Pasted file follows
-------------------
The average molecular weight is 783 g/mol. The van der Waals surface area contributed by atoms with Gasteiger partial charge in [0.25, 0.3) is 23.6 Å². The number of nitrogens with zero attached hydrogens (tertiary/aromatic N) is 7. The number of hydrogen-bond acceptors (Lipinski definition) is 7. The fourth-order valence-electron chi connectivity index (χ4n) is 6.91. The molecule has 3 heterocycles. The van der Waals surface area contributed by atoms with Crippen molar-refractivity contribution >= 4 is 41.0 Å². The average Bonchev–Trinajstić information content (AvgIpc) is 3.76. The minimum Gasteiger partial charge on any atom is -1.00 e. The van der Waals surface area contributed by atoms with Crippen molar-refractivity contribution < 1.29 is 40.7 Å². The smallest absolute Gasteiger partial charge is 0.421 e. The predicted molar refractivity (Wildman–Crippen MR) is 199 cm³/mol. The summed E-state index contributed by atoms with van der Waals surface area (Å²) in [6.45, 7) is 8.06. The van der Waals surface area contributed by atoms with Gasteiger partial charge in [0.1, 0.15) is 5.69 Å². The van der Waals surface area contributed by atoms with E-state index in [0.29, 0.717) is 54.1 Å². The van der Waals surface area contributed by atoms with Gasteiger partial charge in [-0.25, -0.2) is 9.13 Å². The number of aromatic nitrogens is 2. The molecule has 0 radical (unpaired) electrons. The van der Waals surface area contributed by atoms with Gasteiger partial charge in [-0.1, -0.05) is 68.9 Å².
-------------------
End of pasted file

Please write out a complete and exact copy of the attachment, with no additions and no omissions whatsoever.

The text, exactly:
The average molecular weight is 783 g/mol. The van der Waals surface area contributed by atoms with Gasteiger partial charge in [0.25, 0.3) is 23.6 Å². The number of nitrogens with zero attached hydrogens (tertiary/aromatic N) is 7. The number of hydrogen-bond acceptors (Lipinski definition) is 7. The fourth-order valence-electron chi connectivity index (χ4n) is 6.91. The molecule has 3 heterocycles. The van der Waals surface area contributed by atoms with Crippen molar-refractivity contribution >= 4 is 41.0 Å². The average Bonchev–Trinajstić information content (AvgIpc) is 3.76. The minimum Gasteiger partial charge on any atom is -1.00 e. The van der Waals surface area contributed by atoms with Crippen molar-refractivity contribution < 1.29 is 40.7 Å². The smallest absolute Gasteiger partial charge is 0.421 e. The predicted molar refractivity (Wildman–Crippen MR) is 199 cm³/mol. The summed E-state index contributed by atoms with van der Waals surface area (Å²) in [6.45, 7) is 8.06. The van der Waals surface area contributed by atoms with Gasteiger partial charge in [0.1, 0.15) is 5.69 Å². The van der Waals surface area contributed by atoms with E-state index in [0.29, 0.717) is 54.1 Å². The van der Waals surface area contributed by atoms with Gasteiger partial charge in [-0.25, -0.2) is 9.13 Å². The number of aromatic nitrogens is 2. The molecule has 0 radical (unpaired) electrons. The van der Waals surface area contributed by atoms with Gasteiger partial charge in [-0.1, -0.05) is 68.9 Å².